Why did a bipartisan majority in the House of Representatives veto the District's so-called "Sexual Assault Reform" law by the lopsided margin of 281-119? If one relied on The Post for information, one would believe Congress behaved irrationally and irresponsibly. An editorial suggested that a majority in the House seized on "bundles of inaccurate, sensationalist information" and had "no regard for any sanctity of local self-government in the capital." A Post news report stated that the law Congress overturned "had no apparent bearing on the so-called federal interest that theoretically gives Congress veto power over local legislation in the nation's capital."
But congressional opponents of the law were anything but hysterical; if they appeared to be, it was only because the law they condemned was so bizarre. If anything, the critics leaned over backward to be fair.
The truth is that the law contained repeals of and amendments to current law that made the new measure unacceptable for the nation's capital, and these provisions--not any desire to meddle in the District's affairs--compelled Congress to exercise its constitutional responsibility. The act's provisions would have explicitly and specifically repealed the statutes in the D.C. code regarding seduction by a teacher of a female aged 16 to 21; sodomy; bestiality; and provisions against fornication and adultery. People of good will can legitimately disagree about whether the government should legislate such matters. But who can defend the repeal of the law protecting students against sexual advances by their teachers? The law would have prohibited sexual acts with an inmate or a patient, but not with a student. Why this omission? Also, virtually any private, consensual sexual act between partners over 16 would have been legal. Plainly, this would have included homosexual and heterosexual relations between teachers and willing students.
Council member David Clarke and the other framers of the law also attempted to repeal the incest statute and the laws against sex by children under 16. The framers would even have decriminalized consensual sex by children under 12 years of age, provided they were not more than two years apart in age.
And who can explain why there was an attempt to repeal the statute against sex with animals? Only aggravating circumstances could have been prosecuted--i.e., instances of cruelty and public indecency; the act of bestiality would have been legal. And why would the law have been amended to make prosecution for indecent exposure more difficult, even for acts that occur in locked stalls in public restrooms?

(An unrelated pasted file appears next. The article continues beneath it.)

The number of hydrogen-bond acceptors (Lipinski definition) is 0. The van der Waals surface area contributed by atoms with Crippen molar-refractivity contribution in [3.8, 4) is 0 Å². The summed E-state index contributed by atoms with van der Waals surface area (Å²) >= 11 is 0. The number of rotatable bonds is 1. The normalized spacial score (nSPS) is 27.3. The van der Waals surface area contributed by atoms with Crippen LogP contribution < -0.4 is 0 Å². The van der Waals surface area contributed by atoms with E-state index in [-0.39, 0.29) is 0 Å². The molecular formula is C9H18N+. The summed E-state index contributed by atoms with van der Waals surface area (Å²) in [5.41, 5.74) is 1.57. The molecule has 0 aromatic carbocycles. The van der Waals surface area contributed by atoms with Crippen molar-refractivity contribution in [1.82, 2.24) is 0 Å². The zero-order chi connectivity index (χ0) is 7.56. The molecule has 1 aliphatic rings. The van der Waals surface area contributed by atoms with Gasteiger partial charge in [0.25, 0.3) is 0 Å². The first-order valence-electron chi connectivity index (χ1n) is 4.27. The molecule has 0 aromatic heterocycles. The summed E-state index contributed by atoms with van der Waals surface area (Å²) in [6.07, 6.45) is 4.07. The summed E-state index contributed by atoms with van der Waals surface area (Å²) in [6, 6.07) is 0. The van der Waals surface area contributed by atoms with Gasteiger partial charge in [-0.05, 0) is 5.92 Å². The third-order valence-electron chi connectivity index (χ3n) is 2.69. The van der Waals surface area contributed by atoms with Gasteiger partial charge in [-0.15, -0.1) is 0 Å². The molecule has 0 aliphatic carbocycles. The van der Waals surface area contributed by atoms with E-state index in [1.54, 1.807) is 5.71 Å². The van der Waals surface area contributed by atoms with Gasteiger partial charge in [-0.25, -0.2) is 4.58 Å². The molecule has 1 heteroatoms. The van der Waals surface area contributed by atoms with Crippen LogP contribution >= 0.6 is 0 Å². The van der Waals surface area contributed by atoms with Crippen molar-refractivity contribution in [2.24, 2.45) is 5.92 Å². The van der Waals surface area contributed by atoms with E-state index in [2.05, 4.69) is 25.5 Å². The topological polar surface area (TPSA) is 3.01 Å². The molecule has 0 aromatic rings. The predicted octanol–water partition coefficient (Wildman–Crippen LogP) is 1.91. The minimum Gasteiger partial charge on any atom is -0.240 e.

The decriminalization of sodomy aroused well-grounded fears of Washington residents. Only a year ago, Washingtonian magazine featured a cover story with the question: "Is Washington becoming the Gay Capital of America?" "Gays were Mayor Barry's key voting block," the magazine said, "and now the homosexual population of Washington is growing in numbers, visibility and clout." The residents of Washington do not have to be homophobic to be properly concerned about the reinforcement the new law would have given to that process.
The Constitution recognizes and requires extraordinary congressional responsibility for the District. Also, the Self- Government Act of 1973 carefully reserved to Congress ultimate legislative jursidiction over the capital "on any subject."
The federal interest is set by Washington's status as the nation's capital, which belongs uniquely to all Americans. Moreover, Washington is the nation's showplace, which sends a signal to the world of the standards we advocate as a nation.
Congress can and does routinely exercise detailed control over Washington through the budget process. It is Congress, not the D.C. council, that makes final decisions on the District's appropriations. Congress has recently used this power to block D.C. plans to hire new police officers and firemen by a hiring lottery, to run a gambling lottery and to haul sludge to Pennsylvania. Since 1935, Congress has forbidden the city from spending money even to study the merits of installing meters in taxicabs.
D.C. home rule is anything but absolute. In this latest instance, Congress acted responsibly and lawfully in discharging its constitutional function of oversight. Surely, if Congress can prevent the city from studying taxicab meters, it can appropriately stop the capital from decriminalizing sodomy, bestiality and seduction by a teacher.